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propositions that they will be consistent with each other; and it is an almost equally universal characteristic of untrue propositions that they will be inconsistent with other propositions known to be true.

This is particularly the case in all the different branches of the Science of Human Nature; all of whose parts and particular principles are so connected by numerous relations that it is almost impossible to assert an untrue principle without coming in conflict with others that are self-evident, or readily demonstrable, and which have thus come to be universally admitted. Hence it may be said that in Morality or Politics we may set out from almost any principles, provided we hold them with indifference and are capable of abandoning them when shown to be inconsistent with settled principles and known facts. From which it may be inferred that the reductio ad absurdum in fact constitutes not only an efficient, but almost an all-sufficient, instrument for the detection of fallacy in Moral and Political Science.

General Examples

$ 166. LockE'S THEORY OF SIMPLE IDEAS. -A most instructive example of Illicit Assumption of Premise occurs in the fundamental assumption of Locke's theory of knowledge; which is, that the original notions received in the mind from sensible objects are notions of the qualities of substances, such as color, hardness, etc., which he calls simple ideas; and out of which, he holds, all our notions are compounded. But on reflection it will be perceived that the original or primordial notions of the mind are the composite notions of substances or things; and what Locke calls “ simple notions” are the result of subsequent analysis.

$ 167. THE OBLIGATION OF CONTRACTS.It is one of the so-called maxims of the law that contracts are obligatory and ought to be enforced (Pacta quælibet servanda sunt); and this is commonly assumed as a universal proposition, as, e. g., by Bentham and Spencer in the examples given below (SS 180, 181). But there are innumerable cases in which it is obviously not right that contracts should be enforced, and in which, in fact, the law does not enforce them; which is an effectual refutation of the principle. The true principle is that in case of breach of contract the injured party is entitled to compensation-as in the case of torts—for the detriment suffered by him by the acts of the wrongdoer (i. l., by the making of the contract and its breach).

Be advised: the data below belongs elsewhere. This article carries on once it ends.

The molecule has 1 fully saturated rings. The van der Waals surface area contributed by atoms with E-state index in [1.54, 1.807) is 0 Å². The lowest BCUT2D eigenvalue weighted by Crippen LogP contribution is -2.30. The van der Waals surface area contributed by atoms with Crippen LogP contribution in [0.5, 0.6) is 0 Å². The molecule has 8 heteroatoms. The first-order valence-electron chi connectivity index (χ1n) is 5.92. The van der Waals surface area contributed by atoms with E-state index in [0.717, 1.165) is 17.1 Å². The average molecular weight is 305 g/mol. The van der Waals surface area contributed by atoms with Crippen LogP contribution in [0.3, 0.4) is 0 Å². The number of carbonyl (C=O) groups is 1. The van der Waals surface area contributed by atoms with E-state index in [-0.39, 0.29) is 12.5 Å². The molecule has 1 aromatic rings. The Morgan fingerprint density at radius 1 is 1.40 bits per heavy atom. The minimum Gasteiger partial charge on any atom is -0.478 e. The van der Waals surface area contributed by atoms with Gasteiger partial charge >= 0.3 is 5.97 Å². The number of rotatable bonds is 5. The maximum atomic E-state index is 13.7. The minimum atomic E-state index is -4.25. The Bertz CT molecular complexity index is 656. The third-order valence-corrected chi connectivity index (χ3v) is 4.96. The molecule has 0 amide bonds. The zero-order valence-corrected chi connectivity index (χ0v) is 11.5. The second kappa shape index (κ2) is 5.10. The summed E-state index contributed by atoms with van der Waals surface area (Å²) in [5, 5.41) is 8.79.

$ 168. FALSE ASSUMPTION OF FACT.-This includes innumerable cases, which it would be impossible to classify. One of the most interesting is furnished by Tacitus in his account of the mutiny of the Pannonian legions on the accession of Tiberius,-in the address of the soldier, Vibulenus, to the general, Blæsus. His brother, he said, coming as a delegate from the German army, had been butchered by the commands of Blæsus. Answer, Blæsus," he said ; " where hast thou thrown away his corpse ?” By which, says Tacitus, “he raised such a spirit of frenzy and vengeance that had it not been quickly manifested that there was no corpse to be found and that Vibulenus never had any brother, they had gone nigh to sacrifice the general." The example, so far as Vibulenus is concerned, was simply a lie, but, in the soldiers, a fallacy that would have been readily refuted by apply. ing the test of the onus probandi.

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CHAPTER XII

MISTAKING THE ISSUE, AND IRRELEVANT

CONCLUSION (IGNORATIO ELENCHI)

$ 169. The nature of this fallacy, which is explained under Rule IV. of the Rules of Logic, is precisely expressed by the first of the names we have given it, which is a techni. cal term taken from the law. This differs from the equally appropriate term Irrelevant Conclusion only in this, that the former has regard to the origin, the latter to the outcome of the fallacy. Or, in other words, when we regard the beginning of the fallacy, we call it Mistaking the Issue; when the end, Irrelevant Conclu. sion; and, in either case, Ignotatio Elenchi. The two names, i. e., Mistaking the Issue and Irrelevant Conclusion, present, therefore, two different aspects of the same fallacy, under each of which it will be convenient to consider it.

$ 170. MISTAKING THE ISSUE.—This, as, is well appreciated by the lawyers, is one of the most formidable and most common of all fallacies. For the most fruitful of all sources of fallacy is bias or logical dishonesty, of which the expedient of mistaking or misstating the question at issue is one of the most obvious and most potent instrumentalities. And as logical honesty is, in fact, one of the rarest of intellectual virtues, it can be readily understood that the fallacy must be common.

$ 171. FALLACY OF SEVERAL QUESTIONS OR ISSUES.-One form of this fallacy may be identified with the technical Fallacia plurium interrogationum ($ 197), which consists in mixing in one several questions or issues. As defined by Aristotle, it results " from making

* two questions one, when it escapes notice that there are many, and one answer is given, as if there was one question only."

The following examples are taken from a recent work:

· Did you steal anything when you broke into my house last night ?' Are you the only rogue in your family?' 'Have you quit drinking?' 'Have you cast your horns ?' (Hence sometimes called Cornutus.)”—(Davis, Theory of Thought, 294.)

The fallacy is readily solved by separating the compound question into its several components,-as, e.g., in the following: Menedemus, Alexino rogante, Numquid, patrem verberare desiisset ? inquit, Nec verberavi, nec desii; or,

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